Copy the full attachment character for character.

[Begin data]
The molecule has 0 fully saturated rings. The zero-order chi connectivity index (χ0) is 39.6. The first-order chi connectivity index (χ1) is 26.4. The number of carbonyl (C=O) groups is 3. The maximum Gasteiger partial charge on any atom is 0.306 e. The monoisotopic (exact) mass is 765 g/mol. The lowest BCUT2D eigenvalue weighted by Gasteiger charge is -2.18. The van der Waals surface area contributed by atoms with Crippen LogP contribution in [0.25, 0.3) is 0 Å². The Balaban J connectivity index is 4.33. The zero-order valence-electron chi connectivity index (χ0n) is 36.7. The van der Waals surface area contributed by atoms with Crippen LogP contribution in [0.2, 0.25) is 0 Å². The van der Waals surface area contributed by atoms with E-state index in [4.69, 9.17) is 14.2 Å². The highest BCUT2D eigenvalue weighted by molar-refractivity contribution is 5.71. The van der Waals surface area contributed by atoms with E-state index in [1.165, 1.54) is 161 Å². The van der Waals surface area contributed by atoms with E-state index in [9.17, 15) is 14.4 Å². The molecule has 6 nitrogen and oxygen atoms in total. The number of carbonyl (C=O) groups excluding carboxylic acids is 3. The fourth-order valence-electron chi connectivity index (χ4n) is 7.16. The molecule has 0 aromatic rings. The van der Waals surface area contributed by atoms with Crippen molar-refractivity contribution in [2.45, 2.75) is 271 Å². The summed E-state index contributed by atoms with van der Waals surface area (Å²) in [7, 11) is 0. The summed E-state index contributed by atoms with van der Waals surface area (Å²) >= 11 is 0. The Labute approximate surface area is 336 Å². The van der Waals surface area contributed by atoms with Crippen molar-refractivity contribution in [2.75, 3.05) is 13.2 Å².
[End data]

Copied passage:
The molecule has 0 fully saturated rings. The zero-order chi connectivity index (χ0) is 39.6. The first-order chi connectivity index (χ1) is 26.4. The number of carbonyl (C=O) groups is 3. The maximum Gasteiger partial charge on any atom is 0.306 e. The monoisotopic (exact) mass is 765 g/mol. The lowest BCUT2D eigenvalue weighted by Gasteiger charge is -2.18. The van der Waals surface area contributed by atoms with Crippen LogP contribution in [0.25, 0.3) is 0 Å². The Balaban J connectivity index is 4.33. The zero-order valence-electron chi connectivity index (χ0n) is 36.7. The van der Waals surface area contributed by atoms with Crippen LogP contribution in [0.2, 0.25) is 0 Å². The van der Waals surface area contributed by atoms with E-state index in [4.69, 9.17) is 14.2 Å². The highest BCUT2D eigenvalue weighted by molar-refractivity contribution is 5.71. The van der Waals surface area contributed by atoms with E-state index in [1.165, 1.54) is 161 Å². The van der Waals surface area contributed by atoms with E-state index in [9.17, 15) is 14.4 Å². The molecule has 6 nitrogen and oxygen atoms in total. The number of carbonyl (C=O) groups excluding carboxylic acids is 3. The fourth-order valence-electron chi connectivity index (χ4n) is 7.16. The molecule has 0 aromatic rings. The van der Waals surface area contributed by atoms with Crippen molar-refractivity contribution in [2.45, 2.75) is 271 Å². The summed E-state index contributed by atoms with van der Waals surface area (Å²) in [7, 11) is 0. The summed E-state index contributed by atoms with van der Waals surface area (Å²) >= 11 is 0. The Labute approximate surface area is 336 Å². The van der Waals surface area contributed by atoms with Crippen molar-refractivity contribution in [2.75, 3.05) is 13.2 Å².